news, agenda setting, and you

Since the beginning of this year, the news cycle has gone from what we call a 24-hour one (i.e., around the clock) to what I call an instantaneous one. Critical events happen, and there is no time to cover them with the weight and detail they deserve, before other critical events, often in unrelated areas, occur (in the 24-hour news cycle there isn’t necessarily new news, it’s just that we never stop talking — what’s been happening is something else). We went from the Arizona shooting, to MENA uprisings (which continue), to the union situation in the US (which is continuing), to today’s earthquake and tsunami disaster in Japan.

And that’s leaving out other critical stories: WikiLeaks, the treatment of Bradley Manning, anti-bullying initiatives from the White House, equal marriage rights debates in multiple states, the appalling hearings on Islamic radicalization in the US, the war on Planned Parenthood, and the retirement from political life of the Dalai Lama. And I’m sure I’ve left out other critical stories. And that’s not even counting the stuff that’s really dropped off the radar. Like Haiti.

So what’s a person to do, when trying to do a Friday link roundup other than throw their hands up in despair?

The easy answer, the terrible answer and is my instinct to say, is I don’t know. Despite being a generalist, someone who works well on deadline, who’s very quick on the uptake, with a background in journalism and a career in media analysis, it all feels like too much, even to me, as someone whose job it is to never feel like it’s too much. But the first thing I do every morning when I wake up, is check the news on my Blackberry before I even get out of bed (something that drives Patty up the wall). I get up faster on days terrible things have happened. Today’s been one of those days.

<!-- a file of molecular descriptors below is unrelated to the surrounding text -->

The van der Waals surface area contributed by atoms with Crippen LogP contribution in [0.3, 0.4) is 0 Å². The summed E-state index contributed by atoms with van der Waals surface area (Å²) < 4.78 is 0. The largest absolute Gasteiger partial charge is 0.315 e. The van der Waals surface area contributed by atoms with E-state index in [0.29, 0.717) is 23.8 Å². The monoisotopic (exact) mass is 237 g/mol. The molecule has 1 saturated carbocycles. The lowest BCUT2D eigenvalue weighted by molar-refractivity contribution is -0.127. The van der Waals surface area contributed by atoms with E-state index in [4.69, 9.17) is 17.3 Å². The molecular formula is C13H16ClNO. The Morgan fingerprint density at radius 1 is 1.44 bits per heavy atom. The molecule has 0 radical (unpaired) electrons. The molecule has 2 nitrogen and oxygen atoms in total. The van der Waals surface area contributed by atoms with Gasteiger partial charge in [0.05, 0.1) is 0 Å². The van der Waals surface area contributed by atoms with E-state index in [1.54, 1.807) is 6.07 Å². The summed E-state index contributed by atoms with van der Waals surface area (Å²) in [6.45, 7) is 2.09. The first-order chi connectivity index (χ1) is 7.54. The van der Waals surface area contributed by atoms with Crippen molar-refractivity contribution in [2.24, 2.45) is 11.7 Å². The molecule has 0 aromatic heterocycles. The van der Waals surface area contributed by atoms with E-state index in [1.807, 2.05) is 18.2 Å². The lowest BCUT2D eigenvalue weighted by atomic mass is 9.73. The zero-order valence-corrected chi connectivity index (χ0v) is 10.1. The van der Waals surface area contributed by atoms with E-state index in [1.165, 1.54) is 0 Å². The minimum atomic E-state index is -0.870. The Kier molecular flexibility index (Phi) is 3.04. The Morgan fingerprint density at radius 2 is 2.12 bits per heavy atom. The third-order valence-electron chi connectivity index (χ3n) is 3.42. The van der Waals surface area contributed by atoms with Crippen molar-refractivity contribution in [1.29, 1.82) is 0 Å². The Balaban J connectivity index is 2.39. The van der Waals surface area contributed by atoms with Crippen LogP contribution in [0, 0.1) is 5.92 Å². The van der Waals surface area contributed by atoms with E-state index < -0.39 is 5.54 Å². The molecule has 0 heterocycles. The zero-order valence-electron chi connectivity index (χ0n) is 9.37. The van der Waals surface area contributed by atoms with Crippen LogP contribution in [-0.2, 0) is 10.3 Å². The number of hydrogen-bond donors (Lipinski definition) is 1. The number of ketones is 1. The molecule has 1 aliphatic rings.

The harder answer is, that as much as I talk about news selection and agenda setting as regards what the news puts out there, news selection and agenda setting also happens at home. It happens in what media any of us choose to consume. And, when stories get big, bad, and difficult, the impulse is often to consume less to preserve our own sense of well-being; or to consume more as if data helps us have control, as if more is always better.

But what we really need to do is be editors for ourselves. Am I annoyed ABC isn’t really covering the union crisis in the US? Yes. But I’m also annoyed when it’s all MSNBC covers, because I also need information about the MENA region (for which I’ve been relying on CNN out of the domestic options, and Al-Jezeera online for the international option). Meanwhile, I get my queer news headlines from The Advocate, but they never go into enough depth, and rely on my Twitter feed to point me to the news I need about WikiLeaks and Manning’s detention.

Of course, you aren’t me. You don’t need or want to watch two, five, or ten hours of news a day. So I’m not going to tell you to consume more news (unless you aren’t consuming any). And I’m not going to tell you what delivery technology to use. But I want to emphasize how news selection affects the information you get, especially on a day where a lot of us probably flipped on a 24-hour news channel and have left that channel on all day.